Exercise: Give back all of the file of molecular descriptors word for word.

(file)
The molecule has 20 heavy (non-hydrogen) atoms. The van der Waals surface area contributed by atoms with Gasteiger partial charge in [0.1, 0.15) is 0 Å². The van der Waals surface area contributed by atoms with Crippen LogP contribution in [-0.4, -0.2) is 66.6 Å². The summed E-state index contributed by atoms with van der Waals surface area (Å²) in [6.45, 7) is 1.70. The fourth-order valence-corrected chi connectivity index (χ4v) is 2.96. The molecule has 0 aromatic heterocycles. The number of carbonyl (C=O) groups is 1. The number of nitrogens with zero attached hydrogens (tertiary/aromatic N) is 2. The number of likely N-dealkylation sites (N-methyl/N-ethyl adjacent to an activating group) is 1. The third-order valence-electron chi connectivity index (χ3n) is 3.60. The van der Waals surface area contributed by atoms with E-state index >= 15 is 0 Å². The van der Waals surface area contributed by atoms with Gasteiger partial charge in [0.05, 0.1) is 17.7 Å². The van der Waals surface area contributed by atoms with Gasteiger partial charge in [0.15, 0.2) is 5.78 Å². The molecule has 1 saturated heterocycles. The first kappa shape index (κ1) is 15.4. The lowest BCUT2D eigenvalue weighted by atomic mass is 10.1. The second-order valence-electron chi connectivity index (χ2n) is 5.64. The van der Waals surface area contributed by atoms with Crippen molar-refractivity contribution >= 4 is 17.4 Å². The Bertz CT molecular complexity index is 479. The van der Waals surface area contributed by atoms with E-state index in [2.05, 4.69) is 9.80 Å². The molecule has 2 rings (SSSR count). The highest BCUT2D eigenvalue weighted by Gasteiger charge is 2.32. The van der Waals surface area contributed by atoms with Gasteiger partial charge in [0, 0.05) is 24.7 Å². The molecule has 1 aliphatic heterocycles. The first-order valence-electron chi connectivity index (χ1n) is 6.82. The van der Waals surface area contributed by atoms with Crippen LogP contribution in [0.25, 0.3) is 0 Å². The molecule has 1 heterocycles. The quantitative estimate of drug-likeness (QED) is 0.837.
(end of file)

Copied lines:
The molecule has 20 heavy (non-hydrogen) atoms. The van der Waals surface area contributed by atoms with Gasteiger partial charge in [0.1, 0.15) is 0 Å². The van der Waals surface area contributed by atoms with Crippen LogP contribution in [-0.4, -0.2) is 66.6 Å². The summed E-state index contributed by atoms with van der Waals surface area (Å²) in [6.45, 7) is 1.70. The fourth-order valence-corrected chi connectivity index (χ4v) is 2.96. The molecule has 0 aromatic heterocycles. The number of carbonyl (C=O) groups is 1. The number of nitrogens with zero attached hydrogens (tertiary/aromatic N) is 2. The number of likely N-dealkylation sites (N-methyl/N-ethyl adjacent to an activating group) is 1. The third-order valence-electron chi connectivity index (χ3n) is 3.60. The van der Waals surface area contributed by atoms with E-state index >= 15 is 0 Å². The van der Waals surface area contributed by atoms with Gasteiger partial charge in [0.05, 0.1) is 17.7 Å². The van der Waals surface area contributed by atoms with Gasteiger partial charge in [0.15, 0.2) is 5.78 Å². The molecule has 1 saturated heterocycles. The first kappa shape index (κ1) is 15.4. The lowest BCUT2D eigenvalue weighted by atomic mass is 10.1. The second-order valence-electron chi connectivity index (χ2n) is 5.64. The van der Waals surface area contributed by atoms with Crippen molar-refractivity contribution >= 4 is 17.4 Å². The Bertz CT molecular complexity index is 479. The van der Waals surface area contributed by atoms with E-state index in [2.05, 4.69) is 9.80 Å². The molecule has 2 rings (SSSR count). The highest BCUT2D eigenvalue weighted by Gasteiger charge is 2.32. The van der Waals surface area contributed by atoms with Gasteiger partial charge in [0, 0.05) is 24.7 Å². The molecule has 1 aliphatic heterocycles. The first-order valence-electron chi connectivity index (χ1n) is 6.82. The van der Waals surface area contributed by atoms with Crippen LogP contribution in [0.25, 0.3) is 0 Å². The molecule has 1 heterocycles. The quantitative estimate of drug-likeness (QED) is 0.837.